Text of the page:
In reference to claim number BOSAF12874, my luggage was lost, then recovered but stored in an undisclosed storage facility at Logan International Airport for over two days, although my home, the delivery address for the found item, is located only 15 miles away. When it was finally delivered at approximately 12:00 am on July 17, I immediately noticed that the suitcase had been damaged well beyond repair, with a large gaping hole in the lower right corner, and another hole on the reverse side, indicating that some sort of device had possibly punctured straight through the suitcase. …

Please let me know how Air France expects to address this issue regarding my initially lost, then severely damaged returned baggage. The entire post-flight service provided to me was inadequate and unacceptable, particularly the lackadaisical response to my claim and the clear absence of urgency regarding my situation. To make matters worse, the person who finally delivered my baggage from Logan Airport at an inconvenient, late hour seemed to have been intoxicated.”

I have yet to hear a response from Air France regarding my claim, even though the five business-day wait period for a response has passed. Surprisingly enough, I am not expecting one.

Rick from has posted his own horror story about another Air France lost luggage fiasco. Here’s an excerpt I rather liked:

“So who delivered my bags?” I said.


“You know what? There are people on these flights whose bags you lost for whom this is the first time they have come to Armenia, and this is their first experience in the country. This is terrible.”

“Well you are entitled to your opinion.”

“Opinion?? This is a fact! Your company failed to put the bags on board.”

I got nowhere, I was getting nowhere else even faster. Finally I told her who I was, and that I wrote TourArmenia, and had one of the largest readerships online about Armenia, 124,000 people each month. And I had to write about my experience and warn people off AF until they got their act together. To which she replied, “Well you can write this if you want but I don’t think it will have much influence.”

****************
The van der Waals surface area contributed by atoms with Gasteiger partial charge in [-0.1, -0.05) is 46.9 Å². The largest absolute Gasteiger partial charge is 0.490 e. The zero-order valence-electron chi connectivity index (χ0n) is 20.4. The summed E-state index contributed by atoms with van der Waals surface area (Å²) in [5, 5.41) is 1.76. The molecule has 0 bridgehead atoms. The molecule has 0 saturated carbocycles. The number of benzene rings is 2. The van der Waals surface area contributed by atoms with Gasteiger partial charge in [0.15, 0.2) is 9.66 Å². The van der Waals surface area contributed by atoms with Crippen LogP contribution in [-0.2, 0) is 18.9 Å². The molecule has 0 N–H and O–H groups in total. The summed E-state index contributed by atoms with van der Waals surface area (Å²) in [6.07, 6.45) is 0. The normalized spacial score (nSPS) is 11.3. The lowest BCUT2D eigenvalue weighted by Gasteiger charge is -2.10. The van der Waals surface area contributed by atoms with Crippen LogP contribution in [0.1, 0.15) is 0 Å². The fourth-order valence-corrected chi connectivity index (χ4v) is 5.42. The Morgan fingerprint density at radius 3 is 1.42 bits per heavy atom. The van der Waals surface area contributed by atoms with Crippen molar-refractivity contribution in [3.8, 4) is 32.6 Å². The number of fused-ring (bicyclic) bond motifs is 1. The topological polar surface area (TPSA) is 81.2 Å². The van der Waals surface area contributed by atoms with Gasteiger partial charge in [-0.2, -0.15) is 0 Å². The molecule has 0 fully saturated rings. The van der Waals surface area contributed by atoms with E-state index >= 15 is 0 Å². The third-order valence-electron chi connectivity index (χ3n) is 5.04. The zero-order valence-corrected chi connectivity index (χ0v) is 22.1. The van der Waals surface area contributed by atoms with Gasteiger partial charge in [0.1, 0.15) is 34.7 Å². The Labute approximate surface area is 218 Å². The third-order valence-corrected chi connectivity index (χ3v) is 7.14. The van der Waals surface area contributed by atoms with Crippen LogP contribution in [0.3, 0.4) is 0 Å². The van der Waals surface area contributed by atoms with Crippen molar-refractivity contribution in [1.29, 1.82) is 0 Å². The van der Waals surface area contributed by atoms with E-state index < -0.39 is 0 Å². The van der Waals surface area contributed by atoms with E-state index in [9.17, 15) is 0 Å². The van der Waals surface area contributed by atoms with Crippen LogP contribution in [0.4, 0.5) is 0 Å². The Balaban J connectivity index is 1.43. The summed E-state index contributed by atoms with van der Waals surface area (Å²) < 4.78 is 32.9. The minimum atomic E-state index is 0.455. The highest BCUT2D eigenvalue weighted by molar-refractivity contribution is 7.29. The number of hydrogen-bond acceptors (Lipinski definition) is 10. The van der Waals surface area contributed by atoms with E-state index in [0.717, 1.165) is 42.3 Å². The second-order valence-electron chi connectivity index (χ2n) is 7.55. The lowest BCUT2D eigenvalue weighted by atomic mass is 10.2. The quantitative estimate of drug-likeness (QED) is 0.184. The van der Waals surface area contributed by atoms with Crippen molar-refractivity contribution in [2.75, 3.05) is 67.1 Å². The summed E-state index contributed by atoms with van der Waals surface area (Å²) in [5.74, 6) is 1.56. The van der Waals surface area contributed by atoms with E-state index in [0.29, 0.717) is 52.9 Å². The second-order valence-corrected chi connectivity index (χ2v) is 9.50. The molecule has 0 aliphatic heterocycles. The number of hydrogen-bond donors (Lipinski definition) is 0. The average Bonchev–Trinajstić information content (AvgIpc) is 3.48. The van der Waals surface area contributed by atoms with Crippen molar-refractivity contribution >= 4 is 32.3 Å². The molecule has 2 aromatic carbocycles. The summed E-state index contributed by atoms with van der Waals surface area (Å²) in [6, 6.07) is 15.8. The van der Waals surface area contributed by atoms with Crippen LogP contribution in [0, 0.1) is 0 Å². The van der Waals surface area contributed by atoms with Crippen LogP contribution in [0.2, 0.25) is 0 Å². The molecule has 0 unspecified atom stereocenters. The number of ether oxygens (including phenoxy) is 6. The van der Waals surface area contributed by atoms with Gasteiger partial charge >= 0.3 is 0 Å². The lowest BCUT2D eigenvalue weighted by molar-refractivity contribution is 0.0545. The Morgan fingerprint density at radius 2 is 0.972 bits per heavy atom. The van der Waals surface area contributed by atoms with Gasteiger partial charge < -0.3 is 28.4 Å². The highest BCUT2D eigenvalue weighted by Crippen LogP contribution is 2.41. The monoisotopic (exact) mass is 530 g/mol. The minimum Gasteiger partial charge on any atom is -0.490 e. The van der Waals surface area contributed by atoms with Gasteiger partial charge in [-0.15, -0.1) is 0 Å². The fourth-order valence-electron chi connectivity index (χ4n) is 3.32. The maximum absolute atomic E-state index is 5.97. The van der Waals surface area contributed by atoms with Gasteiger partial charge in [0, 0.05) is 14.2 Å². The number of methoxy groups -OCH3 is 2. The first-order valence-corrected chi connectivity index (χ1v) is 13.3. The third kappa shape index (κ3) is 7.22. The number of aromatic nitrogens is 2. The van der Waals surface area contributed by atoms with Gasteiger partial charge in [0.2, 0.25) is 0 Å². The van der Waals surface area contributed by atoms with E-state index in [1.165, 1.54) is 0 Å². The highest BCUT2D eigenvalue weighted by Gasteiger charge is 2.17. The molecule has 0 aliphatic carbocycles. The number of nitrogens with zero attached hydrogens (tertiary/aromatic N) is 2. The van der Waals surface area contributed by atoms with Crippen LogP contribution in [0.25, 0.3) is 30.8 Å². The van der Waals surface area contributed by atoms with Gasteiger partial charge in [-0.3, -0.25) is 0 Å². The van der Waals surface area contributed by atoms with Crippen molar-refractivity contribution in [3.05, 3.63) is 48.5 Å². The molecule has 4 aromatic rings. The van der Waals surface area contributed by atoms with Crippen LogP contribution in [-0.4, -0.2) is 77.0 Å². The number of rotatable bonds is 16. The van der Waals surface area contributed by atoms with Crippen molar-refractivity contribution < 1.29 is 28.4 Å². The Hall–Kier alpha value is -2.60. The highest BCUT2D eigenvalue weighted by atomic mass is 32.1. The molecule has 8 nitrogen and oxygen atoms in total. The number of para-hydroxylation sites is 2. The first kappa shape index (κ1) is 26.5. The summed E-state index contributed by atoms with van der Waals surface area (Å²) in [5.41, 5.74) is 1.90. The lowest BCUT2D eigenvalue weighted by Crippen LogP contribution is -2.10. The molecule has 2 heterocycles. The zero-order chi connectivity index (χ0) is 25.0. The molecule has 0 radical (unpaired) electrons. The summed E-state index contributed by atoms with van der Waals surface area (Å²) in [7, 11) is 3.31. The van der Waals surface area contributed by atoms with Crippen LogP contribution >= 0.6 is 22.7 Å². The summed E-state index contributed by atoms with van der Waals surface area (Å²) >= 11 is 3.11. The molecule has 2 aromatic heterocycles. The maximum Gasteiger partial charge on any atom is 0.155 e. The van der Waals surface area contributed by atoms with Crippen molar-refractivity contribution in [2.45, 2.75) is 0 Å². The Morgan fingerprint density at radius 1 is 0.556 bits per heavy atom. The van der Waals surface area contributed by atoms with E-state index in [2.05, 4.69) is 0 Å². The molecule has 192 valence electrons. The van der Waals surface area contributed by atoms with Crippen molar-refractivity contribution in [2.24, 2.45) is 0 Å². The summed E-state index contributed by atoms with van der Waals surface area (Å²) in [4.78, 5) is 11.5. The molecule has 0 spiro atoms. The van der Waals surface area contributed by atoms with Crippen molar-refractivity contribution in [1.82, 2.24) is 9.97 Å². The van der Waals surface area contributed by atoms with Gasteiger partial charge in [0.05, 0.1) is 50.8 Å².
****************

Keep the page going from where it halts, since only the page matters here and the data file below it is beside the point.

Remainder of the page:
She had never seen the web site, so I gave her the URL. Maybe she took the time to see it. I doubt it. And she may be very right in her opinion, as the airlines squeeze more and more people on fewer flights, but if ever a person is serving to harm the reputation of AF, it is this one.

Great stuff. You can read the full article here.


Ankakh_Hayastan said…
It looks like it went from bad to worse when United got hold of your luggage.

My experience is that United is the worst airline when it comes to luggages. In any airport where they have designated luggage carousels, there are always misplaced bags piled up, or turning around on the belt.

My luggage story was not as bad. Once when flying to Yerevan, I checked in two bags. Then my flight to Washington DC was delayed, so I was going to miss my connecting flight, so they postponed my trip for 2 days. Unfortunately, they removed 1 luggage from the airplane. The other one started a mysterious journey. Nobody at United could tell me where my bag was. It had vanished. In Vienna, I checked with the Austrian Airlines customer service. They couldn't find it, either.

But when I arrived in Yerevan, there it was. How had it arrived there without being detected by any computer system, is still a mystery to me. The United customer service had taken the check-in stub in order to file my complaint. Fortunately, being in a banking industry has taught me one important lesson - have copies of any receipts - and I had asked for a photocopy. It came in handy in Yerevan where an airport security person was verifying the luggage ownership upon exiting the airport.
Anonymous said…
Air France has a well deserved reputation for losing and destroying baggage. Here's a post from our blog a couple of years ago:

-- At that point, we were so used to damaged luggage that a wheel torn off a stroller was fine! No big deal! We were just happy that the stewardesses were nice to the baby.

Charles de Gaulle is, hands down, the nastiest large airport in a developed country anywhere. It's badly designed, badly built and badly run. It was hateful before it began to fall apart, and it's worse now.

You can post a comment on it here:

I think you don't have kids? Because if you do, be aware that CdG is the most child-hostile large airport in the world. You can't get strollers around it safely; you can't buy diapers or other child supplies anywhere in the airport (if, say, you have a delayed flight and no luggage); and there is no play area nor anyplace to change a baby.

Here's one traveller's search for the legendary Lost Diaper Changing Area of Charles de Gaulle:

-- scroll down.

Does the rest of it sound familiar? Note the date. That was five years ago.

"In a month" indeed.

Doug M.